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Moroccan Interior Designer Lara Ben Jaber on Turning Her Vision into Reality for Her Family

Lara Ben Jaber turned her vision into reality for her family, mixing organic shapes and a soft palette in her home.

lara ben jaber

Lara Ben Jaber in the kitchen, with its arabesque arches. Photo: Muk Van Lil

The move from sharing interior photos on social media via @looliving to launching her eponymous design studio was a natural progression for Moroccan designer Lara Ben Jaber. Based in the city of Apeldoorn in the Netherlands, where she lives with her husband and their three young sons, the interior designer made her personal home the perfect playground for experimentation. “We searched for about a year before this house came our way,” remembers the designer. “We are glad we had the patience to wait for our dream home.”

The TV room features a modular sofa Noxx sofa from Lab02 and a vintage coffee table. Photo: Muk Van Lil

While the family previously lived in a beautiful house built in the 1930s, they realized that they would soon need more space. They also wanted to live closer to the city center, which prompted this move and placed them near both the Het Loo Palace and the forest. Spread over 320sqm and two floors, the home comprises four bedrooms, two bathrooms, and a private guesthouse with a sauna and a bathroom. The former carriage house from 1852 had been renovated thoroughly in the 1930s, leaving several features from the two periods preserved, while Ben Jaber introduced new changes to reflect her vision.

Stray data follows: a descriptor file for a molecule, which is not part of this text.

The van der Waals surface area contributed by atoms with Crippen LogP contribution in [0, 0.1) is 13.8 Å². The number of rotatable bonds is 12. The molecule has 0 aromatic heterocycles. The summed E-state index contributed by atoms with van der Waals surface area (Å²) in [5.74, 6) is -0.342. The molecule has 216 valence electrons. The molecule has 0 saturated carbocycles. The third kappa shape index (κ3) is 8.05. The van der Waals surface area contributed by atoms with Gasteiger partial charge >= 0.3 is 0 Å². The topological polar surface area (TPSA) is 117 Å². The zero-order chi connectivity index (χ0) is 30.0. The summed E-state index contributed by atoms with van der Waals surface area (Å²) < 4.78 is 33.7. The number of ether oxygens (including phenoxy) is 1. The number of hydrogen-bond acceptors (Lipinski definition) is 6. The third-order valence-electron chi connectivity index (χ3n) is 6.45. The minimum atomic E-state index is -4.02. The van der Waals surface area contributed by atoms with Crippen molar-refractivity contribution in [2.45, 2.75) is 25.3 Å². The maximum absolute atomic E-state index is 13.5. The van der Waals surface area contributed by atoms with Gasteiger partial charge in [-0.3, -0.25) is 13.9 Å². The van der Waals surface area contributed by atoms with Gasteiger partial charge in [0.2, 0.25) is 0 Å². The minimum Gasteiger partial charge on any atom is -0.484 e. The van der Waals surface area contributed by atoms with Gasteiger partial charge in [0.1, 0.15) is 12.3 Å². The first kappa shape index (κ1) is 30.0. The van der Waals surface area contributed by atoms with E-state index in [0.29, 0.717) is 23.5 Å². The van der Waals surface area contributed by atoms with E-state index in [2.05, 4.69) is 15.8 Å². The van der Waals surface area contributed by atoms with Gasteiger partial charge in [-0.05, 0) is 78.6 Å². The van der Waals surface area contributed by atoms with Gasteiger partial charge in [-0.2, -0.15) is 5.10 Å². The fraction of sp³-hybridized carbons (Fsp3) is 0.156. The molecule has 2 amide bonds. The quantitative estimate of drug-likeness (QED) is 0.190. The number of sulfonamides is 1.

lara ben jaber

The starway ascends towards one of the original doors. Photo: Muk Van Lil

“We found old photos of the house and were able to see what the ornaments on the outside looked like,” she says. “We have restored them to their original state as much as possible.” The double front doors are original to the house (whose entrance was moved to the side in the 1930s), as well as the interior doors that Ben Jaber restored. Additionally, she included some new ones in the same style, with beautiful arches. “I consciously chose this pattern because it has the shape of both a mosque and the windows of the nearby church,” she says about her design, made by Brouwer Maatkeukens & Interieurs. “This way, I bring both cultures together.”